We are paying to train men and women in the occupations of the past, not the future

I gave a talk to the Indiana Superintendent’s Summit this week, and thought the issues I discussed might be of interest to Hoosiers as we think about our state’s economy.

I began by sharing what the state’s Constitution says about education: “Knowledge and learning, general diffused throughout a community, being essential to the preservation of a free government; it should be the duty of the General Assembly to encourage, by all suitable means, moral, intellectual scientific, and agricultural improvement ... a general and uniform system of Common Schools.”

This is exactly what an economist would say schooling does for an economy. Note that there is nary a word about filling "in demand jobs" or satisfying the whims of important employers. That is because the authors of the Indiana Constitution knew state government did not have the competence to do such things, as current workforce policies are keen to demonstrate.

I told the audience that labor markets are in the midst of a half century of marked change. Jobs have been significantly polarized into high-wage, highly educated jobs and low-wage, poorly educated jobs. There is also a growing geographic concentration of such jobs, with better-educated workers concentrating in urban places.

Indiana is at elevated risk of this trend affecting us. We lead the nation in occupations that are at risk of automation. While we cannot know with certainty where this trend is headed, there are clear lessons from the past 50 years. Maybe the most important of these was that future job skills are likely to demand more fundamental learning, or what the Indiana Constitution calls “general diffused.” This learning takes place almost exclusively in classrooms focusing on basic and advanced literacy and mathematics. These skills allow us to learn the more complex tasks of work.

It seems likely that the most critical skills of the future will be those that allow students to adapt, learn new tasks and become productive in a highly automated environment. I then shifted to Indiana’s experience, which is more worrisome than it should be.

Following the Great Recession, employment growth in Indiana has been very different from the nation as a whole. More than eight in 10 new jobs nationally have gone to college graduates, but here in Indiana it is only about one in six new jobs. This, I noted, is a complex problem, but one root cause is simply a failure to have an adequate supply of college graduates. Jobs move to people far more than people move to jobs.

I told the audience that the best evidence suggests the school reforms of 2008-2010 have been successful. We can tell this from the National Assessment of Educational Progress exams that are administered nationwide. These aren’t perfect, but they do indicate Indiana has pulled above the national average in both reading and math. This is a monumental victory for Indiana and for public education in Indiana.

It also appears that higher education is doing well. For every 100 students Indiana sends to an out-of-state school, we bring 260 students from out of state into our colleges and universities. Indiana has three schools in the national top 100 public research universities, which are student magnets. We have strong higher education, but not enough Hoosier kids are going to college.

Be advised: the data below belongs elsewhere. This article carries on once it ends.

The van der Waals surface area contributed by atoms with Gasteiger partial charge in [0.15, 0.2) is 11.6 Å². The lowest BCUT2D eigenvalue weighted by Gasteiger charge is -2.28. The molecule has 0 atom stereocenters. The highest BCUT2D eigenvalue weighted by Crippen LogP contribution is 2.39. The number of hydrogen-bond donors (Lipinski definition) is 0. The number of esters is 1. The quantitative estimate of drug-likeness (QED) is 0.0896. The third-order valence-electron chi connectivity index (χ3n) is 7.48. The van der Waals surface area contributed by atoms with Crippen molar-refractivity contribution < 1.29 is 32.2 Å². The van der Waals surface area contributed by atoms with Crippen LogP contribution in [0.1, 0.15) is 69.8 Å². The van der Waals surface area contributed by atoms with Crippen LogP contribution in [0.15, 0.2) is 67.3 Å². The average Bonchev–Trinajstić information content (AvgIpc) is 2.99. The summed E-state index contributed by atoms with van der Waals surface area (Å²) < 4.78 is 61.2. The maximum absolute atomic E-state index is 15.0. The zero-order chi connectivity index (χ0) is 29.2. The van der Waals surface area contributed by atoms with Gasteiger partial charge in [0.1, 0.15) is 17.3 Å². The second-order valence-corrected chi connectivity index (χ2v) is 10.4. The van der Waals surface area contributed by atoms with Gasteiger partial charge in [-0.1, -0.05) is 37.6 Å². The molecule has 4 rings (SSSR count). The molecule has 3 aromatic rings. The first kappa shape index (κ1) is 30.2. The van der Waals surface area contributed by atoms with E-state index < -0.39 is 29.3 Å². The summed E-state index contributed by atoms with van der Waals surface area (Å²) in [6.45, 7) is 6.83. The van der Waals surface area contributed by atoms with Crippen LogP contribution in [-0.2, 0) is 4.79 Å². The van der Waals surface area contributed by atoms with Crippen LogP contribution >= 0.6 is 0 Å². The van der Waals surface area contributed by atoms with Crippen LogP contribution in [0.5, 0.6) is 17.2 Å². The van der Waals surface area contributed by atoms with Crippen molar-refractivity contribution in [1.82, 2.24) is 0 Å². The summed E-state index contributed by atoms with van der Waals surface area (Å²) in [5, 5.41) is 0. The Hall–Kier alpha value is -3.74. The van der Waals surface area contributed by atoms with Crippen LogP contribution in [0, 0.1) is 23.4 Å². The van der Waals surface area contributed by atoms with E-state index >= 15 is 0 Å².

The drop-off in college attendance in Indiana seems to accompany broad efforts to downplay the importance of both K-12 and college education. It is difficult to understand the motives for this, especially after the Daniels administration was so aspirational in its efforts to promote educational attainment.

It is a simple fact that inflation-adjusted spending on both higher education and K-12 has dropped since 2010. As I’ve written before, the educational attainment profile of Indiana’s labor force has now slipped beneath Kentucky’s. This is worse for the state’s economy than if our tax climate had slipped beneath that of Illinois.

In terms of improving human capital, this economic recovery has been wasted.

There are other worrisome trends as well. Our statewide community college system holds Indiana in last place in two-year college graduation rates and much of our workforce training dollars are spent on occupations with declining wages. Thus, we are paying to train men and women in the occupations of the past, not the future.

This type of error would not surprise those who penned Indiana’s Constitution. I also warned that loosening graduation requirements and increasing vocational focus down to elementary schools would reduce the share of Hoosier kids who go to college in the coming years.

Finally, I told the assembled school superintendents that a successful Indiana would have to send many more children to college, perhaps 10,000 per year. I asked them to have frank conversations with their school boards, teachers and families about this challenge. I also told them that this was a non-partisan issue, and the focus on more education was not about teachers or professors, but the very future of Indiana’s economy.

Michael J. Hicks is the director of the Center for Business and Economic Research and the George and Frances Ball distinguished professor of economics in the Miller College of Business at Ball State University.

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